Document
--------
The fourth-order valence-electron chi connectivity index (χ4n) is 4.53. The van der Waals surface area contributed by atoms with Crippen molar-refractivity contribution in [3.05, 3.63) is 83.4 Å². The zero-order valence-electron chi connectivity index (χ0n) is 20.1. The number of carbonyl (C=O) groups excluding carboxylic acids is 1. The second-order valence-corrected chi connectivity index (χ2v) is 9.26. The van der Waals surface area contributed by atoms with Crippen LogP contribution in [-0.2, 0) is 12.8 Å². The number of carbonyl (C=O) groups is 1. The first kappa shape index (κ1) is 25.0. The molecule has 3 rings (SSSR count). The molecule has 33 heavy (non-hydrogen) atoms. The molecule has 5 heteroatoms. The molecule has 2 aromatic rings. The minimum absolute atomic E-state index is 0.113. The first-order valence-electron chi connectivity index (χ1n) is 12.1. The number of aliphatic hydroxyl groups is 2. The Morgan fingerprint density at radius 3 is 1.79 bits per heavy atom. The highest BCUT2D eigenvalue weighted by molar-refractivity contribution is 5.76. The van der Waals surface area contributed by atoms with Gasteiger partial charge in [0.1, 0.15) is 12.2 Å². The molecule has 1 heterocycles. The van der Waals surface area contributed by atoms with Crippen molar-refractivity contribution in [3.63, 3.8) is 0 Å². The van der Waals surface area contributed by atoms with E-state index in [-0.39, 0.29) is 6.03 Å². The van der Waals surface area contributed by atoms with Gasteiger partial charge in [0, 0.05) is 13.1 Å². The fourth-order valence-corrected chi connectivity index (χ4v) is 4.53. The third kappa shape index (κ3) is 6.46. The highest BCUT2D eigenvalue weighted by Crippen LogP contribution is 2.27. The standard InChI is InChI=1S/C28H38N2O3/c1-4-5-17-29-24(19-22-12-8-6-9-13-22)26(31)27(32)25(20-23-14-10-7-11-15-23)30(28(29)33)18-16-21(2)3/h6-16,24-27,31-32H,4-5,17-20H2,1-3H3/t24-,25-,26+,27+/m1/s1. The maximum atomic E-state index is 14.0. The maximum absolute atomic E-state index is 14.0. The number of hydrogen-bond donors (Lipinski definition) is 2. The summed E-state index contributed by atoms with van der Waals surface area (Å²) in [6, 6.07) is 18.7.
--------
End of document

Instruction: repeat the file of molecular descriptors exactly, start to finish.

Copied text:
The fourth-order valence-electron chi connectivity index (χ4n) is 4.53. The van der Waals surface area contributed by atoms with Crippen molar-refractivity contribution in [3.05, 3.63) is 83.4 Å². The zero-order valence-electron chi connectivity index (χ0n) is 20.1. The number of carbonyl (C=O) groups excluding carboxylic acids is 1. The second-order valence-corrected chi connectivity index (χ2v) is 9.26. The van der Waals surface area contributed by atoms with Crippen LogP contribution in [-0.2, 0) is 12.8 Å². The number of carbonyl (C=O) groups is 1. The first kappa shape index (κ1) is 25.0. The molecule has 3 rings (SSSR count). The molecule has 33 heavy (non-hydrogen) atoms. The molecule has 5 heteroatoms. The molecule has 2 aromatic rings. The minimum absolute atomic E-state index is 0.113. The first-order valence-electron chi connectivity index (χ1n) is 12.1. The number of aliphatic hydroxyl groups is 2. The Morgan fingerprint density at radius 3 is 1.79 bits per heavy atom. The highest BCUT2D eigenvalue weighted by molar-refractivity contribution is 5.76. The van der Waals surface area contributed by atoms with Gasteiger partial charge in [0.1, 0.15) is 12.2 Å². The molecule has 1 heterocycles. The van der Waals surface area contributed by atoms with Crippen molar-refractivity contribution in [3.63, 3.8) is 0 Å². The van der Waals surface area contributed by atoms with E-state index in [-0.39, 0.29) is 6.03 Å². The van der Waals surface area contributed by atoms with Gasteiger partial charge in [0, 0.05) is 13.1 Å². The fourth-order valence-corrected chi connectivity index (χ4v) is 4.53. The third kappa shape index (κ3) is 6.46. The highest BCUT2D eigenvalue weighted by Crippen LogP contribution is 2.27. The standard InChI is InChI=1S/C28H38N2O3/c1-4-5-17-29-24(19-22-12-8-6-9-13-22)26(31)27(32)25(20-23-14-10-7-11-15-23)30(28(29)33)18-16-21(2)3/h6-16,24-27,31-32H,4-5,17-20H2,1-3H3/t24-,25-,26+,27+/m1/s1. The maximum atomic E-state index is 14.0. The maximum absolute atomic E-state index is 14.0. The number of hydrogen-bond donors (Lipinski definition) is 2. The summed E-state index contributed by atoms with van der Waals surface area (Å²) in [6, 6.07) is 18.7.